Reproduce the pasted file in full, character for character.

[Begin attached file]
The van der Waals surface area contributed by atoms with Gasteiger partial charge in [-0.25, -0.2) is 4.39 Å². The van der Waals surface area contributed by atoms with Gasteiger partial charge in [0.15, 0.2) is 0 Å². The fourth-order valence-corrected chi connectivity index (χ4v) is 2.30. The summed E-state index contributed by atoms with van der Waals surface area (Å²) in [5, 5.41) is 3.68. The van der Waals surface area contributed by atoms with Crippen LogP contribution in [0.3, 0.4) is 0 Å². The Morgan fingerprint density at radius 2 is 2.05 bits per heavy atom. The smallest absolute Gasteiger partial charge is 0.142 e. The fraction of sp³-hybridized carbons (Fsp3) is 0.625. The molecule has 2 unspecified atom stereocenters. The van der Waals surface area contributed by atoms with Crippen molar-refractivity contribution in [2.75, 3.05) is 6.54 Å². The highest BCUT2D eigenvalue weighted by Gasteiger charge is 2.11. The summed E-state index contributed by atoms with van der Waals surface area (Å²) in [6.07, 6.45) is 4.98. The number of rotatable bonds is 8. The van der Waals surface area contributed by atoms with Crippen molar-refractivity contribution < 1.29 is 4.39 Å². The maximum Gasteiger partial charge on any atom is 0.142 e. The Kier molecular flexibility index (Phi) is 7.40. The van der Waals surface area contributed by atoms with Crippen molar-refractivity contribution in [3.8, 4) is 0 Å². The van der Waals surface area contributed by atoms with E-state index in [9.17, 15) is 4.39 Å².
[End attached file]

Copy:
The van der Waals surface area contributed by atoms with Gasteiger partial charge in [-0.25, -0.2) is 4.39 Å². The van der Waals surface area contributed by atoms with Gasteiger partial charge in [0.15, 0.2) is 0 Å². The fourth-order valence-corrected chi connectivity index (χ4v) is 2.30. The summed E-state index contributed by atoms with van der Waals surface area (Å²) in [5, 5.41) is 3.68. The van der Waals surface area contributed by atoms with Crippen LogP contribution in [0.3, 0.4) is 0 Å². The Morgan fingerprint density at radius 2 is 2.05 bits per heavy atom. The smallest absolute Gasteiger partial charge is 0.142 e. The fraction of sp³-hybridized carbons (Fsp3) is 0.625. The molecule has 2 unspecified atom stereocenters. The van der Waals surface area contributed by atoms with Crippen molar-refractivity contribution in [2.75, 3.05) is 6.54 Å². The highest BCUT2D eigenvalue weighted by Gasteiger charge is 2.11. The summed E-state index contributed by atoms with van der Waals surface area (Å²) in [6.07, 6.45) is 4.98. The number of rotatable bonds is 8. The van der Waals surface area contributed by atoms with Crippen molar-refractivity contribution < 1.29 is 4.39 Å². The maximum Gasteiger partial charge on any atom is 0.142 e. The Kier molecular flexibility index (Phi) is 7.40. The van der Waals surface area contributed by atoms with Crippen molar-refractivity contribution in [3.8, 4) is 0 Å². The van der Waals surface area contributed by atoms with E-state index in [9.17, 15) is 4.39 Å².